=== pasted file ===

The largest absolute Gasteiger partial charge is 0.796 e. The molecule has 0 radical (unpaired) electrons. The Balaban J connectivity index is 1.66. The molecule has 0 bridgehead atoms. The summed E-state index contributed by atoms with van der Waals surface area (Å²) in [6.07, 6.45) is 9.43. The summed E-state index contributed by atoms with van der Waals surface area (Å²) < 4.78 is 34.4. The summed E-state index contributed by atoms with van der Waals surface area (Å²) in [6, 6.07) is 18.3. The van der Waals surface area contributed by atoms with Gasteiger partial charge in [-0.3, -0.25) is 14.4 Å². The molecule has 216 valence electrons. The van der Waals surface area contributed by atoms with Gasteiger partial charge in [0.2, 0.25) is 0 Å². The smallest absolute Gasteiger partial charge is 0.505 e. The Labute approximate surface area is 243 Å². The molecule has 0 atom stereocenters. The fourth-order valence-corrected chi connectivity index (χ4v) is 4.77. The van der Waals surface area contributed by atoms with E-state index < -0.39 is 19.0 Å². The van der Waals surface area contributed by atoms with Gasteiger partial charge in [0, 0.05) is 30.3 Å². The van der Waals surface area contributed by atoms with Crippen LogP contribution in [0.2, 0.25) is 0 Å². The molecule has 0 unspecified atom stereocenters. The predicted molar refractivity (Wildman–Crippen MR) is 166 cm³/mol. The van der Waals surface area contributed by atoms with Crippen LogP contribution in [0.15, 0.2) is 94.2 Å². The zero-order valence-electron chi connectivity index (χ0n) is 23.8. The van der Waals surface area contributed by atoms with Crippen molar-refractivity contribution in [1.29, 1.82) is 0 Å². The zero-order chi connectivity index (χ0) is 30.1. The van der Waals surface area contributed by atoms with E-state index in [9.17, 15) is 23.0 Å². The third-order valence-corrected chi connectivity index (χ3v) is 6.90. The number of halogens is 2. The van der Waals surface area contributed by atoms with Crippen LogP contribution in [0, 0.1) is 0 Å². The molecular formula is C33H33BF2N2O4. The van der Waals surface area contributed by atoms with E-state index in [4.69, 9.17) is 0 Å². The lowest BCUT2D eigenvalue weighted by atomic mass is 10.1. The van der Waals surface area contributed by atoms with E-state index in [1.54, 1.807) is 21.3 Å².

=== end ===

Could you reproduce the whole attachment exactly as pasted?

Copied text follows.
The largest absolute Gasteiger partial charge is 0.796 e. The molecule has 0 radical (unpaired) electrons. The Balaban J connectivity index is 1.66. The molecule has 0 bridgehead atoms. The summed E-state index contributed by atoms with van der Waals surface area (Å²) in [6.07, 6.45) is 9.43. The summed E-state index contributed by atoms with van der Waals surface area (Å²) < 4.78 is 34.4. The summed E-state index contributed by atoms with van der Waals surface area (Å²) in [6, 6.07) is 18.3. The van der Waals surface area contributed by atoms with Gasteiger partial charge in [-0.3, -0.25) is 14.4 Å². The molecule has 216 valence electrons. The van der Waals surface area contributed by atoms with Gasteiger partial charge in [0.2, 0.25) is 0 Å². The smallest absolute Gasteiger partial charge is 0.505 e. The Labute approximate surface area is 243 Å². The molecule has 0 atom stereocenters. The fourth-order valence-corrected chi connectivity index (χ4v) is 4.77. The van der Waals surface area contributed by atoms with E-state index < -0.39 is 19.0 Å². The van der Waals surface area contributed by atoms with Gasteiger partial charge in [0, 0.05) is 30.3 Å². The van der Waals surface area contributed by atoms with Crippen LogP contribution in [0.2, 0.25) is 0 Å². The molecule has 0 unspecified atom stereocenters. The predicted molar refractivity (Wildman–Crippen MR) is 166 cm³/mol. The van der Waals surface area contributed by atoms with Crippen LogP contribution in [0.15, 0.2) is 94.2 Å². The zero-order valence-electron chi connectivity index (χ0n) is 23.8. The van der Waals surface area contributed by atoms with Crippen molar-refractivity contribution in [1.29, 1.82) is 0 Å². The zero-order chi connectivity index (χ0) is 30.1. The van der Waals surface area contributed by atoms with E-state index in [9.17, 15) is 23.0 Å². The third-order valence-corrected chi connectivity index (χ3v) is 6.90. The number of halogens is 2. The van der Waals surface area contributed by atoms with Crippen LogP contribution in [0, 0.1) is 0 Å². The molecular formula is C33H33BF2N2O4. The van der Waals surface area contributed by atoms with E-state index in [4.69, 9.17) is 0 Å². The lowest BCUT2D eigenvalue weighted by atomic mass is 10.1. The van der Waals surface area contributed by atoms with E-state index in [1.54, 1.807) is 21.3 Å².